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“right” vs “correct”

I've had this question for a long time. Which sentence is grammatically correct?

Is this the right way?

Is this the correct way?

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marked as duplicate by MετάEd, Kristina Lopez, KitFox Jan 18 '13 at 15:14

This question has been asked before and already has an answer. If those answers do not fully address your question, please ask a new question.

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Either is right. Both are correct. –  Robusto Jan 18 '13 at 11:35
    
Both are right. Can't say which is correct, though. @Robusto is half right, maybe not correct. –  Kris Jan 18 '13 at 12:55
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@SteveMelnikof: Similar, but not identical, I'd say: these words have different connotations in different contexts, and these are different phrases/expressions. For example, your answer as quoted below is less applicable here than to the other question. Voted to reopen. –  Cerberus Jan 18 '13 at 15:21
    
@Cerberus I was going to agree with every single word of what you said, but then I scrolled down to see that the OP has actually accepted an answer that is nothing but a verbatim quote of Steve's answer from that other question. Apart from that being just wrong (that reputation should really go to Steve), the OP has straight out admitted that had he seen that other question earlier, this question here simply wouldn't exist. –  RegDwigнt Jan 18 '13 at 16:10

3 Answers 3

up vote 6 down vote accepted

Steve Melnikoff in this post said:

I'd say that there is a subtle distinction between the two, in that "correct" implies that the given answer (or answers) is definitive and absolute, as might be the case, for example, with a simple maths problem.

In contrast, "right" would be better for an answer which, although considered appropriate, is still a matter of opinion. This might apply, for example, to a question of ethics ("is this the right thing to do?" or "is he the right guy for this job?"); again, using "correct" here would imply that there is an absolute answer that no-one could possibly disagree with.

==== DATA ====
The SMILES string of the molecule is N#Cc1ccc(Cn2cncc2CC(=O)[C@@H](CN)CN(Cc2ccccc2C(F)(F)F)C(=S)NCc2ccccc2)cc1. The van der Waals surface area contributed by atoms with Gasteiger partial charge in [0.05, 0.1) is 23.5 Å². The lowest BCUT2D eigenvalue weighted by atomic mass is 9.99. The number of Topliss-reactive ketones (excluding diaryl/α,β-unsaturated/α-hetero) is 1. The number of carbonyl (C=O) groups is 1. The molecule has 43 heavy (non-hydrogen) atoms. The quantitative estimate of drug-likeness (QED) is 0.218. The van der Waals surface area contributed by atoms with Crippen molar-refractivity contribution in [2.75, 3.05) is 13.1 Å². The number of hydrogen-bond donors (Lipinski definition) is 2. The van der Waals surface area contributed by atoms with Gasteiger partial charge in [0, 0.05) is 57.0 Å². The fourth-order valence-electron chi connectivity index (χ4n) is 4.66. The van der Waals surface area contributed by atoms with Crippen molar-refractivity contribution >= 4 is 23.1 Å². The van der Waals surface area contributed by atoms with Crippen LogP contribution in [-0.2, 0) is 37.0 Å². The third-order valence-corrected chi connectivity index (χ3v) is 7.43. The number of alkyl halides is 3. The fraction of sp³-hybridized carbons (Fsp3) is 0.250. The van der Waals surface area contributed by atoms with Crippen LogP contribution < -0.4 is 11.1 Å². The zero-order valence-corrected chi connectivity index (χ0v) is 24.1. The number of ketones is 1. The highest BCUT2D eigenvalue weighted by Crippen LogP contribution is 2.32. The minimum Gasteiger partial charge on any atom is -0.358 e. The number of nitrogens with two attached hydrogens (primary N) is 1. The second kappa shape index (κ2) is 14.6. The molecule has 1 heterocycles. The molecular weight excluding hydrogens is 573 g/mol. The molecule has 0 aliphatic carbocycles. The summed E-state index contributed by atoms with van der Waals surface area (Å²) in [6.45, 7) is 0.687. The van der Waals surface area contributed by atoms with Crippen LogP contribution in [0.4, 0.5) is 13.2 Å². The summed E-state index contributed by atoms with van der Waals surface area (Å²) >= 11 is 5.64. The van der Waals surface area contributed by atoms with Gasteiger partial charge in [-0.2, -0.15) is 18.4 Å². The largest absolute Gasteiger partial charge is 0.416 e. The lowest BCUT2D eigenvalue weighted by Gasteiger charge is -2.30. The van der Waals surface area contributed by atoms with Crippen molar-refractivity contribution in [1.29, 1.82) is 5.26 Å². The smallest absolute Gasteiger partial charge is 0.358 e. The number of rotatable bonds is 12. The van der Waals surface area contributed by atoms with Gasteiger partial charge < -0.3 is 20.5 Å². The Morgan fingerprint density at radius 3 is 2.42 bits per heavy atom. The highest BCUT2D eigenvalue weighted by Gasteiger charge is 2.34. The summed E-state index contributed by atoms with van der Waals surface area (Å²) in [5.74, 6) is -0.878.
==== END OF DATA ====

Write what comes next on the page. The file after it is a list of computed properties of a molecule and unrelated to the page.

"Right" can still be used in places where "correct" would be appropriate (such as a maths problem), but not the necessarily the other way around.

I think this pretty much answers your question.

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Some context is lacking. Steve's answer applies to the phrase "am I right? / am I correct?", but it is less appropriate in this case. For example, in the contrastive phrases given, it seems less likely that "is this the right way?" is about ethics. –  Cerberus Jan 18 '13 at 15:17

They would be used in different circumstances. For example, if you were lost, you'd be more likely to ask 'Is this the right way?' rather than 'Is this the correct way?' But the answer to your question is that both are grammatical.

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Though if you are lost, there's an advantage in favouring "correct" and making it less likely that your advisor would mirror your language and stick in a right meaning correct that you could mistake as a right meaning the opposite of left. –  Jon Hanna Jan 18 '13 at 11:41

They're both grammatically correct. Indeed, they're both grammatically identical: "Is this the [adjective] way?"

They're also both commonly used.

They are close in meaning, and there are circumstances where you could use either.

"Correct" has a nuance of precision that would make it more appropriate when you are looking for an exact answer, (rather than if there are several right ways, and you just want to know you have one of them). Even here though, you could still use either.

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What is meant by "both identical"? –  Kris Jan 18 '13 at 12:57
    
@Kris a colloquial pleonasm. Strictly it should be "Indeed, they're grammatically identical:". –  Jon Hanna Jan 18 '13 at 13:05
    
+1 This is the best answer (despite the pleonasm, which will not doubt be set right or corrected later...). –  Cerberus Jan 18 '13 at 15:13
    
@Cerberus ah, what's a colloquialism between friends? I'm inclined to leave it, Kris' questioning of it, and my explanation, as a bonus point on another question of usage :) –  Jon Hanna Jan 19 '13 at 16:05
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@JonHanna: Very well...I just had to use "right" and "correct", as a bonus point to...I don't know. –  Cerberus Jan 19 '13 at 19:29

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